First, master fundamentals. Then, play infinite games.
Cut through the noise
I spend thousands of hours trying to simplify the mastery of ambiguous things:
- I pick a skill I want to be good at.
- I research and experiment to uncover its principles. And I question assumptions behind its conventional teaching.
- I get my hands dirty. Because the "difference between knowledge and wisdom is experience,” and I need experience to teach.
- I keep writing until I think it's one of the best things I've written.
- I release the handbook for free.
Handbooks instead of books
Surprisingly, books are a relatively poor medium for education and discussion:
- Books become outdated, whereas I update my handbooks a few times per year.
- Books lack audio and video, which are sometimes critical for effective teaching.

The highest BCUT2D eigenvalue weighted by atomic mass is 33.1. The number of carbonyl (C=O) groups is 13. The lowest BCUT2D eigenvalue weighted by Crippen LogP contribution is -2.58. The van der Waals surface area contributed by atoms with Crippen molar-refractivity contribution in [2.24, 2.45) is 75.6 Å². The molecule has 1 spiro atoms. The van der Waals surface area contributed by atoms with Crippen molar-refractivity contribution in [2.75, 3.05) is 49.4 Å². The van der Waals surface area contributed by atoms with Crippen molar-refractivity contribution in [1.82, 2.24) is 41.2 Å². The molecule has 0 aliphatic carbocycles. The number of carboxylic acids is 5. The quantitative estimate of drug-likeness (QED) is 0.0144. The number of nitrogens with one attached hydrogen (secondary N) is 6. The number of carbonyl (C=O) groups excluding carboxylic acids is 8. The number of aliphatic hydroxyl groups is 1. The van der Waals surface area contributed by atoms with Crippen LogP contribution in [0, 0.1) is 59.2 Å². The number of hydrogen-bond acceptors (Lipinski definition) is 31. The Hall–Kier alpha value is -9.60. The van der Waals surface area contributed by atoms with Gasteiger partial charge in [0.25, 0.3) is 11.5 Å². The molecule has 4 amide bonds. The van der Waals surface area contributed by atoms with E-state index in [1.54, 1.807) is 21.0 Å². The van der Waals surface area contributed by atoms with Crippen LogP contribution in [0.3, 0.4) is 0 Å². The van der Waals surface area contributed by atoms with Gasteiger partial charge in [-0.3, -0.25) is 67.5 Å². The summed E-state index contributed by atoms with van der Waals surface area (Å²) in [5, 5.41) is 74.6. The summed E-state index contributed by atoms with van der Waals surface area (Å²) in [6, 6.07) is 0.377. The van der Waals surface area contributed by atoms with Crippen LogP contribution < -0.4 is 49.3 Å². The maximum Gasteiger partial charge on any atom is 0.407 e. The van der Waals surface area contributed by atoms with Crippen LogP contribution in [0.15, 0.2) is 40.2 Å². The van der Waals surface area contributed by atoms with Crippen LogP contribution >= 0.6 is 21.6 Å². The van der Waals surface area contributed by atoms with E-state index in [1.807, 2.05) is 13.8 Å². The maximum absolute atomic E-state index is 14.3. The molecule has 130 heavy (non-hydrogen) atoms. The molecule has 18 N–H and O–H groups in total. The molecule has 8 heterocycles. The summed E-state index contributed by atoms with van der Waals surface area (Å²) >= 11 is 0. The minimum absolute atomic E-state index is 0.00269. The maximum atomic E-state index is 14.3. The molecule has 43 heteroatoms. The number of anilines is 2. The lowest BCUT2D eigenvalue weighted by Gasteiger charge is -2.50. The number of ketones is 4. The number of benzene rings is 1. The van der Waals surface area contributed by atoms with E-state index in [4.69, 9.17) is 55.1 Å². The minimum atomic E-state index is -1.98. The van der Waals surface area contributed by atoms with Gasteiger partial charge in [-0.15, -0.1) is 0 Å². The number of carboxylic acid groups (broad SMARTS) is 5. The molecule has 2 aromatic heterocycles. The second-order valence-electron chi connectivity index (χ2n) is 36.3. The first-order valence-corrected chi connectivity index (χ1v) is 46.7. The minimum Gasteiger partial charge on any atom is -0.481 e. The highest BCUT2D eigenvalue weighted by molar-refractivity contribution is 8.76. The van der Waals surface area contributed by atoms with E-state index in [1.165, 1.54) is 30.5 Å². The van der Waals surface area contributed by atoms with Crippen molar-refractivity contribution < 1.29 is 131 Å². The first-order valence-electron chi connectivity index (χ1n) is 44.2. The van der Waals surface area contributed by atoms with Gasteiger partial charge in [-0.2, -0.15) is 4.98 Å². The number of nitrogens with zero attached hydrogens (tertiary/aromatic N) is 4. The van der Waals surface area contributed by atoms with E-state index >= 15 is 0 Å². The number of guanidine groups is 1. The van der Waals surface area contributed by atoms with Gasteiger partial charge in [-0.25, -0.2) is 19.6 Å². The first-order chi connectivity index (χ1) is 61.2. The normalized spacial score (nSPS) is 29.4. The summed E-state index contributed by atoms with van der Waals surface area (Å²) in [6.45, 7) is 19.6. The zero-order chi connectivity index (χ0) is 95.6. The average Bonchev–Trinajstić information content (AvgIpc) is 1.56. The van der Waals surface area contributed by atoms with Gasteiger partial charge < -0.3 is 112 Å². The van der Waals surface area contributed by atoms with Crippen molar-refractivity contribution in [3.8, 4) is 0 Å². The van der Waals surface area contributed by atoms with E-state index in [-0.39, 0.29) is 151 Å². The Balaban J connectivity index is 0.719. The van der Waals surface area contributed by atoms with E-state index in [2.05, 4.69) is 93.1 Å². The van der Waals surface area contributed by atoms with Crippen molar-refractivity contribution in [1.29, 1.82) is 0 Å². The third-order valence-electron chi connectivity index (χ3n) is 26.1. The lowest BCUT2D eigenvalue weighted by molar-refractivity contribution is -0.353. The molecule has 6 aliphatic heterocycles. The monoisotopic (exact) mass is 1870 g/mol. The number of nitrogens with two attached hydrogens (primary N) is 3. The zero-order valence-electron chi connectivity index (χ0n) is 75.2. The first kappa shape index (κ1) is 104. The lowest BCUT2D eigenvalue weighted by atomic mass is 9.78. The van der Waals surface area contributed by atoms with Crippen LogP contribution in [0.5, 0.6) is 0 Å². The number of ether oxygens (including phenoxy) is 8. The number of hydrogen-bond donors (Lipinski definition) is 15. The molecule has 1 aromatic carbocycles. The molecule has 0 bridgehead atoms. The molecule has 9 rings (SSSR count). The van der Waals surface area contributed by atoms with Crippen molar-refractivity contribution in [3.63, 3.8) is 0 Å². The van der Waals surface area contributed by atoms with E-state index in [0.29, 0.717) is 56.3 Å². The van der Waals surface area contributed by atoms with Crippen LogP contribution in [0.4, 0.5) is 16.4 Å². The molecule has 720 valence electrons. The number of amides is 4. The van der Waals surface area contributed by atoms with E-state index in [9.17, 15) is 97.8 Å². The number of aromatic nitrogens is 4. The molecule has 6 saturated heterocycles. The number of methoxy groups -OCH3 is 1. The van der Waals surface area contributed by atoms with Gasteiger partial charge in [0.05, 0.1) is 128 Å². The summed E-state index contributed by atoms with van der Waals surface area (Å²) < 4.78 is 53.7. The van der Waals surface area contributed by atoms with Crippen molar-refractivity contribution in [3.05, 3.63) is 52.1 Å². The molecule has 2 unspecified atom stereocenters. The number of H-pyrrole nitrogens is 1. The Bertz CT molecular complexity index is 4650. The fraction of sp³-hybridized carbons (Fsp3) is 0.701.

- Books contain boring filler to reach page count requirements.
- Book excerpts can't be linked. So, people rarely return to re-read.
My startup is Demand Curve, a Y Combinator-funded training program that teaches companies and individuals to become expert marketers. Our clients include Microsoft, Imperfect Produce, Perfect Keto, and hundreds of others.
I also write a marketing column for TechCrunch and occasionally appear on podcasts to talk about marketing, including Indie Hackers and Mixergy.
In my free time, I write handbooks and blog posts on Julian.com. I'm grateful to say they've been read by millions.
Before Demand Curve, I started NameLayer, a domain name inventory that sold domains to startups and Fortune 500's. After our launch, I wrote the guide that startups consult when choosing a name. NameLayer was later acquired by Techstars.
I also created Velocity, a popular animation library used by Samsung, Uber, WhatsApp, and thousands more. I published a book on it via Pearson. Velocity was awarded the Stripe Open Source Grant. I was interviewed about my open source work on Forbes.
Rick and Morty
Say hello on Twitter. Please tweet me any typos or errors you find.
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